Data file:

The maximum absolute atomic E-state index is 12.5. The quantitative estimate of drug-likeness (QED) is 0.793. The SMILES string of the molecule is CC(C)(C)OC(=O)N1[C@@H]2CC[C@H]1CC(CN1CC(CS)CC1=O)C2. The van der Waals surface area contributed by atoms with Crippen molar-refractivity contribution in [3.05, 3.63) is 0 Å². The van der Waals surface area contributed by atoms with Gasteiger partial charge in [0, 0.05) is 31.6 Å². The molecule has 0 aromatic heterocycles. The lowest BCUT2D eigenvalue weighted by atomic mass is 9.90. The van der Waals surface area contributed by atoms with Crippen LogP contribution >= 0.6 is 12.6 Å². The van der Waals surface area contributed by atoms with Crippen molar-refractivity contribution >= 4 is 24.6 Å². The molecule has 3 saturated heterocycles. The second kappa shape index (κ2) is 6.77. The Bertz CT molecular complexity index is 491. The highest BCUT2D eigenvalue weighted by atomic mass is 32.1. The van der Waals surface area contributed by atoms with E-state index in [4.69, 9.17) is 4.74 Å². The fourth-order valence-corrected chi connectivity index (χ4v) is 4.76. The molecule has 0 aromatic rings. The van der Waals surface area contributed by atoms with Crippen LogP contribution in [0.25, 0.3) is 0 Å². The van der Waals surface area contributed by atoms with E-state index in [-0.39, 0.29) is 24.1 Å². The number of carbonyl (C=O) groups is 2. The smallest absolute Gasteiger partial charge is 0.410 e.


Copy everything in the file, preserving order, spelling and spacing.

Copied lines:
The maximum absolute atomic E-state index is 12.5. The quantitative estimate of drug-likeness (QED) is 0.793. The SMILES string of the molecule is CC(C)(C)OC(=O)N1[C@@H]2CC[C@H]1CC(CN1CC(CS)CC1=O)C2. The van der Waals surface area contributed by atoms with Crippen molar-refractivity contribution in [3.05, 3.63) is 0 Å². The van der Waals surface area contributed by atoms with Gasteiger partial charge in [0, 0.05) is 31.6 Å². The molecule has 0 aromatic heterocycles. The lowest BCUT2D eigenvalue weighted by atomic mass is 9.90. The van der Waals surface area contributed by atoms with Crippen LogP contribution >= 0.6 is 12.6 Å². The van der Waals surface area contributed by atoms with Crippen molar-refractivity contribution >= 4 is 24.6 Å². The molecule has 3 saturated heterocycles. The second kappa shape index (κ2) is 6.77. The Bertz CT molecular complexity index is 491. The highest BCUT2D eigenvalue weighted by atomic mass is 32.1. The van der Waals surface area contributed by atoms with E-state index in [4.69, 9.17) is 4.74 Å². The fourth-order valence-corrected chi connectivity index (χ4v) is 4.76. The molecule has 0 aromatic rings. The van der Waals surface area contributed by atoms with Crippen LogP contribution in [0.25, 0.3) is 0 Å². The van der Waals surface area contributed by atoms with E-state index in [-0.39, 0.29) is 24.1 Å². The number of carbonyl (C=O) groups is 2. The smallest absolute Gasteiger partial charge is 0.410 e.